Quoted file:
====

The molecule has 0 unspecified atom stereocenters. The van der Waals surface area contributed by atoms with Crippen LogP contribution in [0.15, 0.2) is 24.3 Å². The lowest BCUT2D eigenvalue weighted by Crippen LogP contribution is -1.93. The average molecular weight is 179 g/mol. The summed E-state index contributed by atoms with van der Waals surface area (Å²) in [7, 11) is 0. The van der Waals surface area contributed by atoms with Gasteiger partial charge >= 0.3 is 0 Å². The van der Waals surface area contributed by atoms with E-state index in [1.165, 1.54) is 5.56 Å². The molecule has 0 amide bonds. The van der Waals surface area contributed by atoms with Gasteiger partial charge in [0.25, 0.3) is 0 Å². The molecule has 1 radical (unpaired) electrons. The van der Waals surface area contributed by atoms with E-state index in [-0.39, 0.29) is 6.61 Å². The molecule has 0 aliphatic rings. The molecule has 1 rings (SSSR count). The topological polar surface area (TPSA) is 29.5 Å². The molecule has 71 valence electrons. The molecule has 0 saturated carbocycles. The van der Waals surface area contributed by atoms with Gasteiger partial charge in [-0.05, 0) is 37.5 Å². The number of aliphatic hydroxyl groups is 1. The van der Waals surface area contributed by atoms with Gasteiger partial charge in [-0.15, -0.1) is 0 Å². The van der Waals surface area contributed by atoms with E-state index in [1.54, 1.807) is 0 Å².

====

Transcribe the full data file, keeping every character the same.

The molecule has 0 unspecified atom stereocenters. The van der Waals surface area contributed by atoms with Crippen LogP contribution in [0.15, 0.2) is 24.3 Å². The lowest BCUT2D eigenvalue weighted by Crippen LogP contribution is -1.93. The average molecular weight is 179 g/mol. The summed E-state index contributed by atoms with van der Waals surface area (Å²) in [7, 11) is 0. The van der Waals surface area contributed by atoms with Gasteiger partial charge >= 0.3 is 0 Å². The van der Waals surface area contributed by atoms with E-state index in [1.165, 1.54) is 5.56 Å². The molecule has 0 amide bonds. The van der Waals surface area contributed by atoms with Gasteiger partial charge in [0.25, 0.3) is 0 Å². The molecule has 1 radical (unpaired) electrons. The van der Waals surface area contributed by atoms with E-state index in [-0.39, 0.29) is 6.61 Å². The molecule has 0 aliphatic rings. The molecule has 1 rings (SSSR count). The topological polar surface area (TPSA) is 29.5 Å². The molecule has 71 valence electrons. The molecule has 0 saturated carbocycles. The van der Waals surface area contributed by atoms with Gasteiger partial charge in [-0.05, 0) is 37.5 Å². The number of aliphatic hydroxyl groups is 1. The van der Waals surface area contributed by atoms with Gasteiger partial charge in [-0.15, -0.1) is 0 Å². The van der Waals surface area contributed by atoms with E-state index in [1.54, 1.807) is 0 Å².